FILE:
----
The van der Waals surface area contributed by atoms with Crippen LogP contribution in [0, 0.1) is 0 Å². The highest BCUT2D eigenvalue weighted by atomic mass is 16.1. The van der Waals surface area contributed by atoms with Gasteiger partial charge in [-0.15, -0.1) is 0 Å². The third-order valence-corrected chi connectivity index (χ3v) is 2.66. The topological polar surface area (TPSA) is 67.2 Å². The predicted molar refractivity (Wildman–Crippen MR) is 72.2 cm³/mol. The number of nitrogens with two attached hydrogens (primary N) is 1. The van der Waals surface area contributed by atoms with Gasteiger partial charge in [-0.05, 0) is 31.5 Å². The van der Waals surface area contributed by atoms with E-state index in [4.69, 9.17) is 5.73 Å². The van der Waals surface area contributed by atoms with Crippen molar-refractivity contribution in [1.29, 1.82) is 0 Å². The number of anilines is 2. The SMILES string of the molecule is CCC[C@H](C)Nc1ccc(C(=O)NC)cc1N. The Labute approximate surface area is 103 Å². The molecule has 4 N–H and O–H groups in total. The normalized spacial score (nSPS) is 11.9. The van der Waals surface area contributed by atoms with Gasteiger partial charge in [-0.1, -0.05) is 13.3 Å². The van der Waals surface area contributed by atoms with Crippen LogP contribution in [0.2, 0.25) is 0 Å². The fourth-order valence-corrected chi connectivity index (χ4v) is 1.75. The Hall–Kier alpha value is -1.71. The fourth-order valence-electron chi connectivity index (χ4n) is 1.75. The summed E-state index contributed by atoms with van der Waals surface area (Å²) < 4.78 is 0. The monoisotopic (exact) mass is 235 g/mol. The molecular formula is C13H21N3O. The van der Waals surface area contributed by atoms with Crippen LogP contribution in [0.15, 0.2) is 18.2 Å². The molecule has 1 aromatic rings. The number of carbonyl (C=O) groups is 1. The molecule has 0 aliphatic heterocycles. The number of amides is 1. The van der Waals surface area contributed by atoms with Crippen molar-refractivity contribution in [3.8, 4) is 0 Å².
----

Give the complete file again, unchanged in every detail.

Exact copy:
The van der Waals surface area contributed by atoms with Crippen LogP contribution in [0, 0.1) is 0 Å². The highest BCUT2D eigenvalue weighted by atomic mass is 16.1. The van der Waals surface area contributed by atoms with Gasteiger partial charge in [-0.15, -0.1) is 0 Å². The third-order valence-corrected chi connectivity index (χ3v) is 2.66. The topological polar surface area (TPSA) is 67.2 Å². The predicted molar refractivity (Wildman–Crippen MR) is 72.2 cm³/mol. The number of nitrogens with two attached hydrogens (primary N) is 1. The van der Waals surface area contributed by atoms with Gasteiger partial charge in [-0.05, 0) is 31.5 Å². The van der Waals surface area contributed by atoms with E-state index in [4.69, 9.17) is 5.73 Å². The van der Waals surface area contributed by atoms with Crippen molar-refractivity contribution in [1.29, 1.82) is 0 Å². The number of anilines is 2. The SMILES string of the molecule is CCC[C@H](C)Nc1ccc(C(=O)NC)cc1N. The Labute approximate surface area is 103 Å². The molecule has 4 N–H and O–H groups in total. The normalized spacial score (nSPS) is 11.9. The van der Waals surface area contributed by atoms with Gasteiger partial charge in [-0.1, -0.05) is 13.3 Å². The van der Waals surface area contributed by atoms with Crippen LogP contribution in [0.2, 0.25) is 0 Å². The fourth-order valence-corrected chi connectivity index (χ4v) is 1.75. The Hall–Kier alpha value is -1.71. The fourth-order valence-electron chi connectivity index (χ4n) is 1.75. The summed E-state index contributed by atoms with van der Waals surface area (Å²) < 4.78 is 0. The monoisotopic (exact) mass is 235 g/mol. The molecular formula is C13H21N3O. The van der Waals surface area contributed by atoms with Crippen LogP contribution in [0.15, 0.2) is 18.2 Å². The molecule has 1 aromatic rings. The number of carbonyl (C=O) groups is 1. The molecule has 0 aliphatic heterocycles. The number of amides is 1. The van der Waals surface area contributed by atoms with Crippen molar-refractivity contribution in [3.8, 4) is 0 Å².